Australia's head of cyber warfare exits

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Australia's head of cyber warfare exits
Marcus Thompson

After three years in the role.

The head of the Australian Defence Force’s information warfare division has called it quits after more than three years in the role.

Major General Marcus Thompson, who has led the division since it was established as a 100-person unit in July 2017, worked his last day on Wednesday.

The unit – which is expected to grow to 900 personnel with a decade – is tasked with providing both defensive and offensive cyber capabilities to the ADF across all operations.

“Today marks my final day as head [of] information warfare, and in all likelihood, my final day in uniform after almost 34 years,” Thompson wrote on LinkedIn on Wednesday.

“I leave feeling proud of my contribution, extremely satisfied with the achievements of my team, and optimistic for the future of [the] information warfare division.

“I am excited about the future, and look forward to progressing the next stage of my career after a break.”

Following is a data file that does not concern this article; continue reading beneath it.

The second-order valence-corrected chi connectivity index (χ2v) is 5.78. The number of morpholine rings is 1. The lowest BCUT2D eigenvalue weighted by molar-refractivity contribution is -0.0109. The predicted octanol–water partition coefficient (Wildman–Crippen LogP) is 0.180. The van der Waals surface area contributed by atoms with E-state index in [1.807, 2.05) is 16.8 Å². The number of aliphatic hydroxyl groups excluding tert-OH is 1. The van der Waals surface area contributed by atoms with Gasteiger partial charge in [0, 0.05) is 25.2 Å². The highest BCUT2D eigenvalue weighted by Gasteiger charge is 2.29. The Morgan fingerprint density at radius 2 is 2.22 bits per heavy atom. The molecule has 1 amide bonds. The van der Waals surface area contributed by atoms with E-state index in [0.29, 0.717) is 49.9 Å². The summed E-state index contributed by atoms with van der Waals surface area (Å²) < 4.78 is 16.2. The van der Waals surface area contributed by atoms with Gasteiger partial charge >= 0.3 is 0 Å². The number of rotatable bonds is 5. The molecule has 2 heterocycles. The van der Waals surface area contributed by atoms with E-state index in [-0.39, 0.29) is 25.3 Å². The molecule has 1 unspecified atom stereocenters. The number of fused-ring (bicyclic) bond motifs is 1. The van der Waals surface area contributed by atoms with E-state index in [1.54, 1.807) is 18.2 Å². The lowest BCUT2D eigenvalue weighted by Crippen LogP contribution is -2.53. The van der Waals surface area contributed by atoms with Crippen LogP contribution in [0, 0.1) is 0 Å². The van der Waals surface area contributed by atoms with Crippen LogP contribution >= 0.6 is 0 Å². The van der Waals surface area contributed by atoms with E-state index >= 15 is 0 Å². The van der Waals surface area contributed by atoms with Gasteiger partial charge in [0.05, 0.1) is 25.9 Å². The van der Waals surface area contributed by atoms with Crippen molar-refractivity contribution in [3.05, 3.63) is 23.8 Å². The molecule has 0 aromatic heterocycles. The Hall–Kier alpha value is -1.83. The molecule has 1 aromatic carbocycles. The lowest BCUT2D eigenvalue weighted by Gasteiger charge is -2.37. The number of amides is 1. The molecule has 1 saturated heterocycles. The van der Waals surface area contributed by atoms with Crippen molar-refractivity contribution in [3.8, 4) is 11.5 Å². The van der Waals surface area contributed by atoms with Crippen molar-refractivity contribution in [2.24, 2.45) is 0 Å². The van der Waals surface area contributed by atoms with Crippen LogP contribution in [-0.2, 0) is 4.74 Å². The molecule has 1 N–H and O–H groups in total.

Thompson graduated from the Royal Military College Duntroon, and spent his early years in the Royal Australian Corps of Signals (RASigs) in the Australian Army.

RASigs is responsible for creating a “decisive information advantage” using the electro-magnetic spectrum and all types of telecommunications equipment and information systems.

Since then, Thompson has commanded at every level of the Army, from Troop to Brigade, including overseas, and been appointed a Member of the Order of Australia.

He holds a number of Master and Bachelor degrees from the UNSW, Deakin University and the University of Canberra, as well as a PhD in cyber security from UNSW.

Thompson thanked his colleagues, as well as the ADF and department, for their support and encouragement during his many years of service with the Army, and as head of information warfare.

“I am indebted to the men and women of the Australian Defence Force and Australian Department of Defence who have supported and encouraged me over many years, especially during the past four years as we pushed the development of our information and cyber capabilities,” he said.

“I am also very grateful for the contribution of our broader group of team mates, including industry, academia and of course, Australia’s partners and allies.

“Thank you to everyone who has supported, nurtured, encouraged, and challenged me over many years, but especially as head [of] information warfare. I am eternally grateful!”

Defence spending on information and cyber is set to grow substantially over the next decade, with around $15 billion set aside in the recent strategic update.

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